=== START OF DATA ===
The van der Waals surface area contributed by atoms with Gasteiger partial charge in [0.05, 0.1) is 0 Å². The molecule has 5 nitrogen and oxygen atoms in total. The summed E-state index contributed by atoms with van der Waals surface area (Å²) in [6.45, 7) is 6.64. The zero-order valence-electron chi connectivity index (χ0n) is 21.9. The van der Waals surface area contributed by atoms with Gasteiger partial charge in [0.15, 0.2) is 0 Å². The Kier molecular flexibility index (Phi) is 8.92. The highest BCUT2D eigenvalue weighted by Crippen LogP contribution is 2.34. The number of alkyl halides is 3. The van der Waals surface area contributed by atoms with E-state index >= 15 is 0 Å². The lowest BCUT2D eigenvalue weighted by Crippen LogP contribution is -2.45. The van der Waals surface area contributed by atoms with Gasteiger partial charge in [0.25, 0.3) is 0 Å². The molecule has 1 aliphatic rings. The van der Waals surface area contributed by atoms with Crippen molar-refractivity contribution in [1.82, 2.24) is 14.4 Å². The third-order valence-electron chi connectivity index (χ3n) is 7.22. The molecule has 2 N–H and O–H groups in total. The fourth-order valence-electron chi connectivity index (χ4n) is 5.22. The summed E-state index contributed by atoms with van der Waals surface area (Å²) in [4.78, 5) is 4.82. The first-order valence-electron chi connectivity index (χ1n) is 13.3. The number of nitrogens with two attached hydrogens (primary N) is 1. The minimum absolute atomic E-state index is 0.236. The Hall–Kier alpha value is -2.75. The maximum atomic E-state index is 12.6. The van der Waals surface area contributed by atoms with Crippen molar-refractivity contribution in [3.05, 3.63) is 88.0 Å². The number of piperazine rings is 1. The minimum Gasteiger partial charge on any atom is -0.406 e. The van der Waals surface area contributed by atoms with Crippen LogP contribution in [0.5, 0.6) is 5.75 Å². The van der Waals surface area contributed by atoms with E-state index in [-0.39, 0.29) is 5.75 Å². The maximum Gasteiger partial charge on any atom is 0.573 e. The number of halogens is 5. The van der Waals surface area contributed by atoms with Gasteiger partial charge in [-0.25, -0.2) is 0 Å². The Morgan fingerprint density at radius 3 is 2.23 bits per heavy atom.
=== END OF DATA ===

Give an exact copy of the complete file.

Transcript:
The van der Waals surface area contributed by atoms with Gasteiger partial charge in [0.05, 0.1) is 0 Å². The molecule has 5 nitrogen and oxygen atoms in total. The summed E-state index contributed by atoms with van der Waals surface area (Å²) in [6.45, 7) is 6.64. The zero-order valence-electron chi connectivity index (χ0n) is 21.9. The van der Waals surface area contributed by atoms with Gasteiger partial charge in [0.15, 0.2) is 0 Å². The Kier molecular flexibility index (Phi) is 8.92. The highest BCUT2D eigenvalue weighted by Crippen LogP contribution is 2.34. The number of alkyl halides is 3. The van der Waals surface area contributed by atoms with E-state index >= 15 is 0 Å². The lowest BCUT2D eigenvalue weighted by Crippen LogP contribution is -2.45. The van der Waals surface area contributed by atoms with Gasteiger partial charge in [0.25, 0.3) is 0 Å². The molecule has 1 aliphatic rings. The van der Waals surface area contributed by atoms with Crippen molar-refractivity contribution in [1.82, 2.24) is 14.4 Å². The third-order valence-electron chi connectivity index (χ3n) is 7.22. The molecule has 2 N–H and O–H groups in total. The fourth-order valence-electron chi connectivity index (χ4n) is 5.22. The summed E-state index contributed by atoms with van der Waals surface area (Å²) in [4.78, 5) is 4.82. The first-order valence-electron chi connectivity index (χ1n) is 13.3. The number of nitrogens with two attached hydrogens (primary N) is 1. The minimum absolute atomic E-state index is 0.236. The Hall–Kier alpha value is -2.75. The maximum atomic E-state index is 12.6. The van der Waals surface area contributed by atoms with Crippen molar-refractivity contribution in [3.05, 3.63) is 88.0 Å². The number of piperazine rings is 1. The minimum Gasteiger partial charge on any atom is -0.406 e. The van der Waals surface area contributed by atoms with Crippen LogP contribution in [0.5, 0.6) is 5.75 Å². The van der Waals surface area contributed by atoms with E-state index in [-0.39, 0.29) is 5.75 Å². The maximum Gasteiger partial charge on any atom is 0.573 e. The number of halogens is 5. The van der Waals surface area contributed by atoms with Gasteiger partial charge in [-0.25, -0.2) is 0 Å². The Morgan fingerprint density at radius 3 is 2.23 bits per heavy atom.